WD-40 is something I always keep in my boat. It is a timeless tool to use on anything that might be stuck due to corrosion or rust, especially since virtually everything on your boat and trailer will get wet with saltwater in someway.

WD-40 can work wonders for nuts and bolts that are too tight or stuck… especially helpful for those of us who are dunking our trailers into saltwater.

5. Adjustable Wrench

Monkey Wrench for trailering boat

An adjustable wrench is a universal tool that can be used for so many different applications.

You should always keep one in the boat or car.

They can do everything from unscrewing the bolts for your spare tire to acting as a makeshift hammer.

Tools For Changing A Blown Tire Video

In this video, I show you the tools I used while changing out my blown trailer tire on I-4.

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No wants to blow a tire going to or from a fishing trip. However, these things are bound to happen at some point.

Having the tools mentioned above will make the time that this does happen much easier.

The best part is, these are simple and easy-to-find tools you can leave in your vehicle or boat. They will not only come in handy for changing a trailer tire but also a regular car tire (and SO much more).

If you have any questions about how to change your trailer tire or have a suggestion for something that we left out, let us know in the comments.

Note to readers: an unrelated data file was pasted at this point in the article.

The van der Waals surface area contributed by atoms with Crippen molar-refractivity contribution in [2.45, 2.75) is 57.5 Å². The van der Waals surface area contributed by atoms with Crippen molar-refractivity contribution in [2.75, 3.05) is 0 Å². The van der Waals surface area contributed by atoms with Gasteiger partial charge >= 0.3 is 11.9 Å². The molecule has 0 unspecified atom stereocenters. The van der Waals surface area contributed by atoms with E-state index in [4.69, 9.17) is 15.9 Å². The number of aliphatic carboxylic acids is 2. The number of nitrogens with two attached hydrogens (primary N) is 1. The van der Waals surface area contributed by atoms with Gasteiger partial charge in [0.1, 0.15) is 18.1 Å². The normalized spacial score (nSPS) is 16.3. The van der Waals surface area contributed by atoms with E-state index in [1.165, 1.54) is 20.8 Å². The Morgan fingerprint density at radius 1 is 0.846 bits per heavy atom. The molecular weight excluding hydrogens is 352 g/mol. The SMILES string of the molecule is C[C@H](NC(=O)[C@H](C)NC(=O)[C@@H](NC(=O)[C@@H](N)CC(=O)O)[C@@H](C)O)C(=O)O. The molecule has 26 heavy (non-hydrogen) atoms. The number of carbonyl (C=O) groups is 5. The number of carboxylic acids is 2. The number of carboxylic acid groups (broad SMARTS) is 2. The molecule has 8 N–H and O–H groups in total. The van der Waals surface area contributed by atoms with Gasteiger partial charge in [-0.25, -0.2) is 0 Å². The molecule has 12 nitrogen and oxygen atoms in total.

Tight Lines!

Related Posts: 

1. Boat Ramp Mistakes: Top 5 Blunders That Cause Fights [VIDEO]

2. Easiest Way to Launch and Load a Boat by Yourself [Video Tutorial]

3. How To Back A Boat Trailer Down The Ramp Like A BOSS (VIDEO)

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Danny Leal
4 years ago

Very helpful advice. Thanks. I also carry a 12 inch pipe or so with a diameter that fits into the cross bar. Gives me some leverage, should it be needed.

Glenn Acomb
4 years ago

Good video. Scan through the suggestions below. They are good. I carry much of what was mentioned, plus safety triangles for front and back of the boat and truck. It’s very important to check the air pressure in the spare tire regularly – easy to neglect.

5 years ago

One precaution for boost trailers especially sal water use
, I purchase lug nuts that are closed on the outside /top. No water gets to the lug threads to rust. Available ar auto parts store around $ 1 each.

Michael Collins
5 years ago

I also have had more flats than I care to count. I have a dual axle trailer. I tow with a Yukon XL and there is a small compartment in the rear on the port side that I can store a 12,000# bottle jack that I use under the axle of the flat. Often the axle is so close to the ground I can’t get the jack under. To get the axle higher I carry short pieces of 1 x 6 board and two 12” pieces of 5/4” x 6” boards screwed together and one end cut at a 45 degree angle. I use this board to make it easier to drive the good tire on to raise the axle. Depending on the ground I may need a couple of the 1 x 6 to achieve the desired height. I also carry a 4 way lug wrench and store that, the boards and a pair of gloves under my Husky cargo liner. Thanks to other contributors I will be adding a small piece of carpeting.